But this step always inspires fierce resistance even as it prevents economic collapse. Not just free-market theorists, but every reasonable economist quite rightly might want to know why anyone would ever run a bank prudently if they can make more money by being reckless and getting bailed out by the public if things go south.
And millions of ordinary citizens simply hate bailouts. They view them, for very good reasons, as insurance for the rich and powerful provided at their expense. The implication is obvious: governments that are phasing out temporary programs that helped citizens through the pandemic, cushioned inflation’s impact, or tied up in knots about releasing student debtors from a portion of their obligations can be sure they will influence people, but not win friends by bailing out banks.
It does not help that actual bailouts hardly ever penalize the failing bankers very much and virtually never include criminal charges for anyone. Nor that most bailouts rarely secure any of the upside for the public, though designing mechanisms to do that is not that difficult.
It is clear that the Fed and the Biden administration have learned from the Santa Claus visits of Hank Paulson, Ben Bernanke, and Tim Geithner back in 2008. This time the authorities insisted on the complete wipeout of the shareholders of SVP and Signature. But just as in many cases back then, the latest bank rescues allowed bonus payouts to the very management that had run SVB into the ground, as the news trickled out that insiders had been borrowing heavily from the bank and unloading shares as the institution swirled down the drain. The Credit Suisse management, too, tried to pay out bonuses as part of the rescue until the Swiss Finance Minister belatedly moved to put on some limits.
This brings us to the fundamental source of current financial instability. Once depositors start running, governments cannot waver over whether to guarantee the banking system. In the famous phrase of Mario Draghi, when he ended the Euro crisis in one afternoon, they have to make it clear that they are prepared to do “whatever it takes.”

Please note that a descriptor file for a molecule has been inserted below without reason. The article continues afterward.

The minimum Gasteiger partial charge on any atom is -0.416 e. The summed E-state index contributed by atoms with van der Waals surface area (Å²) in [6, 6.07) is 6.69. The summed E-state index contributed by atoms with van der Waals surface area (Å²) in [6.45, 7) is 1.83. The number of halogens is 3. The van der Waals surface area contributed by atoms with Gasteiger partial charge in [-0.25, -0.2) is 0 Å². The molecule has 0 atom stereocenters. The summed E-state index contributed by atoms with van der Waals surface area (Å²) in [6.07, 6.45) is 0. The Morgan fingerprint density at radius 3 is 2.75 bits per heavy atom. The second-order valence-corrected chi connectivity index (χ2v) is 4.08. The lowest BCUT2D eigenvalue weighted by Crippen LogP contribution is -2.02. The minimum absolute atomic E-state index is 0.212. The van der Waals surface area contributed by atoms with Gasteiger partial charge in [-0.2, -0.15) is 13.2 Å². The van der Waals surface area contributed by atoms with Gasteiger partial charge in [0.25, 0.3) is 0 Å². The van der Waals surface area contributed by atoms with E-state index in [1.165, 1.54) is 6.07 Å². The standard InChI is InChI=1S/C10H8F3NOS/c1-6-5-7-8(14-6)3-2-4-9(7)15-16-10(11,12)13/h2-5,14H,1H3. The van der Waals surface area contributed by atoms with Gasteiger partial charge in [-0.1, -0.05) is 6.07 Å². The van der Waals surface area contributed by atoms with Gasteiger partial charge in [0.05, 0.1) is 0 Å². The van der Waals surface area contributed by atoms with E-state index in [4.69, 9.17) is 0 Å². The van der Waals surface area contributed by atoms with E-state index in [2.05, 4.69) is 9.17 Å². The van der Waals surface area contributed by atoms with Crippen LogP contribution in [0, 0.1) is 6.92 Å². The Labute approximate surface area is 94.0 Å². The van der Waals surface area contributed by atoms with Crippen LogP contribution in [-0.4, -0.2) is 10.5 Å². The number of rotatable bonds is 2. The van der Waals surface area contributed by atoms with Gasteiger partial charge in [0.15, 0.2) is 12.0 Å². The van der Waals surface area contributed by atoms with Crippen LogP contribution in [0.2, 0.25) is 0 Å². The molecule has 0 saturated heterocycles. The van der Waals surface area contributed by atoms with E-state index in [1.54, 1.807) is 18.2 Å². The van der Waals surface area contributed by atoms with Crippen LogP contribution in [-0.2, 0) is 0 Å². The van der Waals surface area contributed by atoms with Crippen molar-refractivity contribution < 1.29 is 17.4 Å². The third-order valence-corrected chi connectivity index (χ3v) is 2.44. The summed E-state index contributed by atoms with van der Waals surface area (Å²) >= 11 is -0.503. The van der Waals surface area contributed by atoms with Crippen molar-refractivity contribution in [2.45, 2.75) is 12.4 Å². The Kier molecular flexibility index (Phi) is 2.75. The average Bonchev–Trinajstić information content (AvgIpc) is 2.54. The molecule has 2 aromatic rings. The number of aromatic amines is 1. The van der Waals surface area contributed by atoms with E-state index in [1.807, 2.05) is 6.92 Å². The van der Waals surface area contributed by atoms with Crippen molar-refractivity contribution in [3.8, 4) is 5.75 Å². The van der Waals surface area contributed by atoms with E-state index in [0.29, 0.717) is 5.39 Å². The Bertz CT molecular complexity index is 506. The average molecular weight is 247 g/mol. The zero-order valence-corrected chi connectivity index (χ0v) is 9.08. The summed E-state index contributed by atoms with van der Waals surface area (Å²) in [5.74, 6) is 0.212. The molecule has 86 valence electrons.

But intense political opposition makes this difficult. Though the Republican Chair of the House Committee on Financial Services and many Republican Senators have been very reserved, extreme free marketeers in the House Freedom Caucus and some Senators have been vocally critical of the handling of the bank rescues, as have a substantial number of major donors to the party.
The Biden administration has tiptoed around the “bailout” issue by denying that it actually bailed anyone out. It also sometimes equivocates about what it will do in the event more banks knock over. That so far has produced a market swoon leading to a “clarification.” But looming just ahead is the burning issue of the federal debt ceiling, which threatens to completely paralyze the system.
The political reaction in Switzerland is almost equally fierce, leading some to speculate that the affluent banking center’s politics might finally polarize like those of so many other lands. In other major European countries, one hardly needs to guess what will happen if the big banks have to be rescued again. French politics is already melting down over the titanic battle to change the social security system. In much of the rest of Europe, including Germany and the U.K., millions of ordinary citizens are up in arms about inflation, going on strike, and protesting.
In the background loom two other ominous facts. Firstly, so far we have heard mostly about banks and depressed values of government bonds. But when interest rates rise, there is a great deal more to fear in bank portfolios than just fear itself, despite claims of major advances in transparency since 2008.
Plenty of other assets held by banks also fall in value. Depending on how high rates go, they could fall much more. Mortgages are a potential problem, as are car loans and, in the medium run, commercial real estate, which many smaller U.S. banks hold.
No less importantly, banks’ exposures to derivatives remain opaque. A loophole that afforded US banks with foreign subsidiaries a way around Dodd-Frank’s reporting requirements highlighted by a fine paper by Michael Greenberger for INET in 2018 is still not closed.